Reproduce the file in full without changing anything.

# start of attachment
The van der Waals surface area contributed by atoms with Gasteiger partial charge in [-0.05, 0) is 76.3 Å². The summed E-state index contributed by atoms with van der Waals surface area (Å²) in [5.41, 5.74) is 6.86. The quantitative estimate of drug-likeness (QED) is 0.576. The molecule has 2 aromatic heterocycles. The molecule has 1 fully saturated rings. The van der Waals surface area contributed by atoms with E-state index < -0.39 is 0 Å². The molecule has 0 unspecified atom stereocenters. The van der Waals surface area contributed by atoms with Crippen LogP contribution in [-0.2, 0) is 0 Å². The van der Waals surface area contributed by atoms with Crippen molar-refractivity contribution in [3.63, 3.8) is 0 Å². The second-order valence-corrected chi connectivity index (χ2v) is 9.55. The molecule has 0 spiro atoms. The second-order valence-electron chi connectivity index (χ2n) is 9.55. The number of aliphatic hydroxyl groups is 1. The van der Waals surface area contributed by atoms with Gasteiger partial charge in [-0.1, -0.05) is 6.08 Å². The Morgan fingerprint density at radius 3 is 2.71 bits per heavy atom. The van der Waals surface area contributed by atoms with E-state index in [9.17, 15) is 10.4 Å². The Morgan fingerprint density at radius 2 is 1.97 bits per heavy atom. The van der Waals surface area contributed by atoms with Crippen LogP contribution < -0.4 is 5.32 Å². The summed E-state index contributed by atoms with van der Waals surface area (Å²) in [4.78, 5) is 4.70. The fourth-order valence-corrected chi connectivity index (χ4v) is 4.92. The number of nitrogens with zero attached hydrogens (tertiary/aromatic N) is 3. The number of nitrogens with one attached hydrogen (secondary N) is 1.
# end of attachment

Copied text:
The van der Waals surface area contributed by atoms with Gasteiger partial charge in [-0.05, 0) is 76.3 Å². The summed E-state index contributed by atoms with van der Waals surface area (Å²) in [5.41, 5.74) is 6.86. The quantitative estimate of drug-likeness (QED) is 0.576. The molecule has 2 aromatic heterocycles. The molecule has 1 fully saturated rings. The van der Waals surface area contributed by atoms with E-state index < -0.39 is 0 Å². The molecule has 0 unspecified atom stereocenters. The van der Waals surface area contributed by atoms with Crippen LogP contribution in [-0.2, 0) is 0 Å². The van der Waals surface area contributed by atoms with Crippen molar-refractivity contribution in [3.63, 3.8) is 0 Å². The second-order valence-corrected chi connectivity index (χ2v) is 9.55. The molecule has 0 spiro atoms. The second-order valence-electron chi connectivity index (χ2n) is 9.55. The number of aliphatic hydroxyl groups is 1. The van der Waals surface area contributed by atoms with Gasteiger partial charge in [-0.1, -0.05) is 6.08 Å². The Morgan fingerprint density at radius 3 is 2.71 bits per heavy atom. The van der Waals surface area contributed by atoms with E-state index in [9.17, 15) is 10.4 Å². The Morgan fingerprint density at radius 2 is 1.97 bits per heavy atom. The van der Waals surface area contributed by atoms with Crippen LogP contribution < -0.4 is 5.32 Å². The summed E-state index contributed by atoms with van der Waals surface area (Å²) in [4.78, 5) is 4.70. The fourth-order valence-corrected chi connectivity index (χ4v) is 4.92. The number of nitrogens with zero attached hydrogens (tertiary/aromatic N) is 3. The number of nitrogens with one attached hydrogen (secondary N) is 1.